Singapore taxi drivers: a double standard?

An accident involving a taxi prompts me to write this post.

On Christmas Day a taxi ploughed into a 7-Eleven store, hurting three people.

Those of us who travel by taxis know that taxi drivers as a rule speed, going up to 110 kph in most cases. Always bent on getting ahead, they weave in and out of traffic and endanger other road users.

With their sudden stops to pick up a fare, other drivers face the risk of a collision with them.

A motor-cyclist recently wrote to the Straits Times recounting how a taxi nearly collided into him after making an illegal U-turn. Instead of an apology the driver hurled obscenities at the motor-cyclist.

It appears taxi-drivers are the new road bullies on the roads.

You see them speeding and weaving in and out of traffic ALL THE TIME. But have you ever seen them being booked by the traffic police? Rarely, right?

After midnight you see them like a herd of stampeding wildebeests. I give them a wide berth to avoid being “trampled”.

Time is money to them. But that doesn’t give them the right to drive as though the roads belong to them.

Is there one rule for them and another for other drivers?

In other words, is there a double standard?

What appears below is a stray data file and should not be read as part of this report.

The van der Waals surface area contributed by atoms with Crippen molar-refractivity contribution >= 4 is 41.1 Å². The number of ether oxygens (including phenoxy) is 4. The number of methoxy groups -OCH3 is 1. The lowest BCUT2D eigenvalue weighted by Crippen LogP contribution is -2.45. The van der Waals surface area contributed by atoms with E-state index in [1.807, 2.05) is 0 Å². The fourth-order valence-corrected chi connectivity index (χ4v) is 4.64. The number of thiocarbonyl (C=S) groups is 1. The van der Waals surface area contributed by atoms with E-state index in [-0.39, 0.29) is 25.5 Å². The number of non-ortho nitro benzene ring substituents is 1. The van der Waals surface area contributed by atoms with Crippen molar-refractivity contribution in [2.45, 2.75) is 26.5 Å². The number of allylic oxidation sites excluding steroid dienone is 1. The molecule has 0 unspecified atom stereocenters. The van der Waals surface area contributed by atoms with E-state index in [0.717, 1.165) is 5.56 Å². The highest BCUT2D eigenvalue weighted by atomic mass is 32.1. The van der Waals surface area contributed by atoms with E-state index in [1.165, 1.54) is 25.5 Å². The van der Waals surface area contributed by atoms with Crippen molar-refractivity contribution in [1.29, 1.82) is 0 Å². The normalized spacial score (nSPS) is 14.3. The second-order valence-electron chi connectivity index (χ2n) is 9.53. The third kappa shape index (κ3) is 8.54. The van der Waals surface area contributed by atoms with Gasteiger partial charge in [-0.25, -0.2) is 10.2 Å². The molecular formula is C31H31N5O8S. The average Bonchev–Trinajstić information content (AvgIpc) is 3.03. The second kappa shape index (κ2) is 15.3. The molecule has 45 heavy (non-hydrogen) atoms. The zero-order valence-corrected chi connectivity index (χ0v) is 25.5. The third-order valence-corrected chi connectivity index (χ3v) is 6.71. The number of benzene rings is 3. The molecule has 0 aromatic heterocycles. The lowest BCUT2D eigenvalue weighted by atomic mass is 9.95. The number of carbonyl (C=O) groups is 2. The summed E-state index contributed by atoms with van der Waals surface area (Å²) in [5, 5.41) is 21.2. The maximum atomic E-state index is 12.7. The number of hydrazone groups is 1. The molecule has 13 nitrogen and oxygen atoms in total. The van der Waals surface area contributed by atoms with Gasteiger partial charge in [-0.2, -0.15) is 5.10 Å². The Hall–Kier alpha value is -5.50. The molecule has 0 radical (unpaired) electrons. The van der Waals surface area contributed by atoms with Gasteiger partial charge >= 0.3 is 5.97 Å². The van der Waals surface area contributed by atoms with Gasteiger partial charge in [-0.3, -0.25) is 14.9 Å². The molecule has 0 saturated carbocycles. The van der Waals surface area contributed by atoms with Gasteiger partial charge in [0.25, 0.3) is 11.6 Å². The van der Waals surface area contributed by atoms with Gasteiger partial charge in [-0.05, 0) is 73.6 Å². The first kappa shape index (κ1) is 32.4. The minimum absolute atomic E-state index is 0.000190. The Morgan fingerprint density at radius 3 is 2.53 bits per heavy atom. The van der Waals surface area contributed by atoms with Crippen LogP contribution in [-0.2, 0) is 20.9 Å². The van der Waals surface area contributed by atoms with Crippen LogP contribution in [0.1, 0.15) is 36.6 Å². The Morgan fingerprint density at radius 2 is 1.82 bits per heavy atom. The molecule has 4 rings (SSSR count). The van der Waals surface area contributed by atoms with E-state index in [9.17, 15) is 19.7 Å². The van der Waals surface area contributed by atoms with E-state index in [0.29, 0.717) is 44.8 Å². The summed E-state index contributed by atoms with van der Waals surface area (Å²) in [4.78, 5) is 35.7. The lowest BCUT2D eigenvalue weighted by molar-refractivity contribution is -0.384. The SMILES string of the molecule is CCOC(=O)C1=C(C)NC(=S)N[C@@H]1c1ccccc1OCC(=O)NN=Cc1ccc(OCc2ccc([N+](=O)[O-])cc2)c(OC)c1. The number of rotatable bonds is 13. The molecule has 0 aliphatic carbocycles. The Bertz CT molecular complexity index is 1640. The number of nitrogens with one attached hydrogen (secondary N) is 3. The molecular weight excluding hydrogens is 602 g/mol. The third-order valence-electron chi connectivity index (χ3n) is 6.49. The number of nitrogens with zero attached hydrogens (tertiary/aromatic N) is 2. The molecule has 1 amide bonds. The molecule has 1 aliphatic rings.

2 Responses to “Singapore taxi drivers: a double standard?”

  1. Was cheated by one on a rainy evening, December 18th, 2009. Took a taxi from the hotel at Raffles City to my home at Dunearn. Cost me $15.40. The cab meter read $7.40. I had to pay him for so many extra charges, I don’t know what.

    Forgot the taxi company and licence plate but remember the young Ah Beng chap who had a bandage round his left arm. He was grumbling all the way about the “plight” of taxi drivers and whizzed around like it was his papa’s road. Very unpleasant character. Is there also another rule for senior passengers like me? I think I was cheated.

  2. Sorry to hear about your bad experience. These days we hear more and more about rogue cab drivers. To be fair there are good ones but it’s the black sheep that grab the headlines. Don’t drive near cabs and black cars driven by Ah Beng type.

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